I have been writing about the importance of making public transit fun and accessible and the dearth of publicly accessible washrooms on the Metro Vancouver transit system. There does seem to be a breakthrough and universally accessible washrooms and (gasp) free internet are being considered this year. No surprise that in surveys 72 percent of people said that public washrooms would make the transit system better.
But how do you motivate people NOT to use a system at peak hours? Intelligent Health UK has a Beat The Street program that offered incentives for school children who would get off London’s Underground a stop earlier and walk the last distance to school. And as The Telegraph reports The Tokyo Metro Company will ease peak time overcapacity by giving commuters coupons for a soba noodle bowl if they take earlier trains before peak hours for ten days in a row.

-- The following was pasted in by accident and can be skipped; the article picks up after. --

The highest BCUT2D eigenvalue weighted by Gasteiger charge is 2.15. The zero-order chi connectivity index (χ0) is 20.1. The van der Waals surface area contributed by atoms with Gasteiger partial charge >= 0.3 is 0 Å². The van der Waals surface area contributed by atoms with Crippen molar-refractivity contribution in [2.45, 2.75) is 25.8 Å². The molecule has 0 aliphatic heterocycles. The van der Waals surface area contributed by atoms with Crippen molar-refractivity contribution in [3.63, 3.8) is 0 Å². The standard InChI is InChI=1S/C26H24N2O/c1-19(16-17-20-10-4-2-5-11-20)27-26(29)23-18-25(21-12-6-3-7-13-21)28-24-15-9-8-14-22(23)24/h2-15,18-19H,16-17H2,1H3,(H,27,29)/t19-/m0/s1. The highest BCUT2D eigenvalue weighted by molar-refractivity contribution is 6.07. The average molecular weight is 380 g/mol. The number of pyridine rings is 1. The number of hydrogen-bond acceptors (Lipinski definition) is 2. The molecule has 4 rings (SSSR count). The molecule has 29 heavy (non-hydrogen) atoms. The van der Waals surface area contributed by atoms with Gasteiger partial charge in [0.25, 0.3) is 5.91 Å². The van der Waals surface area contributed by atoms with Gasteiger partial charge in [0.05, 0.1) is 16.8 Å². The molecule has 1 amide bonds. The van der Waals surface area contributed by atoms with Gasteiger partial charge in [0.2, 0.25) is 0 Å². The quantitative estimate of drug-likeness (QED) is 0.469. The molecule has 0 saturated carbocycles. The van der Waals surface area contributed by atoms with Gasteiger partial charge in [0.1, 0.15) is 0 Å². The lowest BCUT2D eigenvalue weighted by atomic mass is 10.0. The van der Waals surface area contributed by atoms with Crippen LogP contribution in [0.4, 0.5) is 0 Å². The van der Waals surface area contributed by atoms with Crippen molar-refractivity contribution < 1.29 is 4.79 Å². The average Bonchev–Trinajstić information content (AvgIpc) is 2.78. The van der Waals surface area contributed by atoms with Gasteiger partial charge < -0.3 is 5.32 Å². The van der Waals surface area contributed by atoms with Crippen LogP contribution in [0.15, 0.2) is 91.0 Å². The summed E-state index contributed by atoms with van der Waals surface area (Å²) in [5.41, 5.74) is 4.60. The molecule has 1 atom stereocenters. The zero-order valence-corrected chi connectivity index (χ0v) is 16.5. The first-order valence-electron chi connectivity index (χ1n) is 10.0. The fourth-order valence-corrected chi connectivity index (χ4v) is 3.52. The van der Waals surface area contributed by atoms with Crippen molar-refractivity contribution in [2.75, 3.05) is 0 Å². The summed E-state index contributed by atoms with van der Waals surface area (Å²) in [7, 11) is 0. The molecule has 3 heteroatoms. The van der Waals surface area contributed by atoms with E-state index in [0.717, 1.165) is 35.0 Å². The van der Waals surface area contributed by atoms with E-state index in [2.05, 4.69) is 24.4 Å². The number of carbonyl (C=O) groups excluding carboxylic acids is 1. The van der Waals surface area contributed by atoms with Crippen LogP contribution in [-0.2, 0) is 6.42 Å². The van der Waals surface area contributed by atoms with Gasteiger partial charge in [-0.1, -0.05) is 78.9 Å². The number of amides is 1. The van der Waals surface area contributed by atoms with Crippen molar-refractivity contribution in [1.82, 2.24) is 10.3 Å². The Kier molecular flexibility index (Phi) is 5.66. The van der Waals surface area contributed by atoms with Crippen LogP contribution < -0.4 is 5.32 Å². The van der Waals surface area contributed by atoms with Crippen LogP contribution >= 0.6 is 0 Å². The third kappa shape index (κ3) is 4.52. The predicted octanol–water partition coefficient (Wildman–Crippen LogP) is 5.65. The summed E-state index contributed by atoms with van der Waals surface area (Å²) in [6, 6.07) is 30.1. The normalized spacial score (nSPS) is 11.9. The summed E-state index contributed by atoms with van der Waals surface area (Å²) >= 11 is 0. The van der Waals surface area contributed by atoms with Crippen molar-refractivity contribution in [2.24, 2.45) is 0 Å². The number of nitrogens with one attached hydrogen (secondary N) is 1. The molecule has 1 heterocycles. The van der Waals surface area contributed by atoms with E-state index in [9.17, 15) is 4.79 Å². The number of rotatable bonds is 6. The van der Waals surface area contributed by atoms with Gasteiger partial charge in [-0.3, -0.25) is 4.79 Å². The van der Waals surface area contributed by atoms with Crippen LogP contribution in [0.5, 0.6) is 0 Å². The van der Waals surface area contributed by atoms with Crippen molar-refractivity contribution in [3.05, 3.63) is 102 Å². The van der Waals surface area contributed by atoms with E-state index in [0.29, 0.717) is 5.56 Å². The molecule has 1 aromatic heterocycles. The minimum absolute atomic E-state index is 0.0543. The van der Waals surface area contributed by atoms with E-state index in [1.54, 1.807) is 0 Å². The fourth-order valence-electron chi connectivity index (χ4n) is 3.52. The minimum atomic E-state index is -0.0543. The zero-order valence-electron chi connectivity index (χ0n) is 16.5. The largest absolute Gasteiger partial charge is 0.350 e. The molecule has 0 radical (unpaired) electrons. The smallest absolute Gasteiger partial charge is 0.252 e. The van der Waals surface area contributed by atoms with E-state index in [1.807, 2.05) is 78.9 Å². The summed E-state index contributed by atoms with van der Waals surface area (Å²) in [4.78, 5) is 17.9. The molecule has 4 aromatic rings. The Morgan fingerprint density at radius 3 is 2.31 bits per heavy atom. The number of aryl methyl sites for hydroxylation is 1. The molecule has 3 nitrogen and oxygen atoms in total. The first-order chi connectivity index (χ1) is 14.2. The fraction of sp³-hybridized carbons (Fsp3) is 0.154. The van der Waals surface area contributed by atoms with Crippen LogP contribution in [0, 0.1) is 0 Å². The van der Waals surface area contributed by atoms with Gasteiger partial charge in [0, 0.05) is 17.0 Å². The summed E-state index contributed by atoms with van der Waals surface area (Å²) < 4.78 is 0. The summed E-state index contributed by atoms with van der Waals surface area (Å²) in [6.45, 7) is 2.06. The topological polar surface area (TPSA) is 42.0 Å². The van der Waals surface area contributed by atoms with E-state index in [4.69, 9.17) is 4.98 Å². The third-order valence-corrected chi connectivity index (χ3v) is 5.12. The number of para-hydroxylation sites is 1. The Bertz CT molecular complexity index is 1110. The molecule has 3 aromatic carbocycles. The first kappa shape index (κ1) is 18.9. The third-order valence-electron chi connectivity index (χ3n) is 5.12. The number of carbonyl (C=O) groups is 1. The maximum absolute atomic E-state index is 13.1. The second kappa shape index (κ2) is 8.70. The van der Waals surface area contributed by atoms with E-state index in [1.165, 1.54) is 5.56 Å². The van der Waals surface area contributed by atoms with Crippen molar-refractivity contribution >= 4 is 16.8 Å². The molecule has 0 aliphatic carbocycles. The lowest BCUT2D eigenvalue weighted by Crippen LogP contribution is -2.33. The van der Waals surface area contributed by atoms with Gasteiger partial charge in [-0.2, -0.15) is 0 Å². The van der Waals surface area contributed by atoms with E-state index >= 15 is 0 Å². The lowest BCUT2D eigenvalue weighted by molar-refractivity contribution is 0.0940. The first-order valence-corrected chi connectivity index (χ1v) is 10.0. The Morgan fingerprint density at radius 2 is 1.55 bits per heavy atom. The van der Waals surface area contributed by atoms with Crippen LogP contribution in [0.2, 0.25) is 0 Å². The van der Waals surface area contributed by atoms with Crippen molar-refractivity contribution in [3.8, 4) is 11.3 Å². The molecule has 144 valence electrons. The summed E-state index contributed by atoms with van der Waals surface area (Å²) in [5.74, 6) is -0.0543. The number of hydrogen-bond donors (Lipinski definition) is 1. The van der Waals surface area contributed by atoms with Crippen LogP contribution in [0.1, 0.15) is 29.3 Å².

And here’s the best part~Tokyo Metro’s noodles are an opt-in deal and require 2,000 people to sign up. If 3,000 people go on earlier trains, Tokyo Metro will add tempura to the coupons available.
How crowded is the Tokyo Metro?
Between 7:50 a.m. and 8:50 a.m the Tozai line carries 70,000 people, nearly 200 percent overcapacity. Tokyo also suffers from the same platform issues as the Expo Line~extra train cars could be added, but it would require extensive upgraded platform lengths at each station along the system.
“We hope the campaign will contribute to reducing congestion during peak hours as more people take trains at different times,” said Takahiro Yamaguchi, a spokesman for Tokyo Metro. We are aware that the Tozai Line is chronically overcrowded, which has caused passengers trouble,” added Mr Yamaguchi.
Here’s a YouTube video illustrating the crowds at rush hour on a Tokyo commuter train.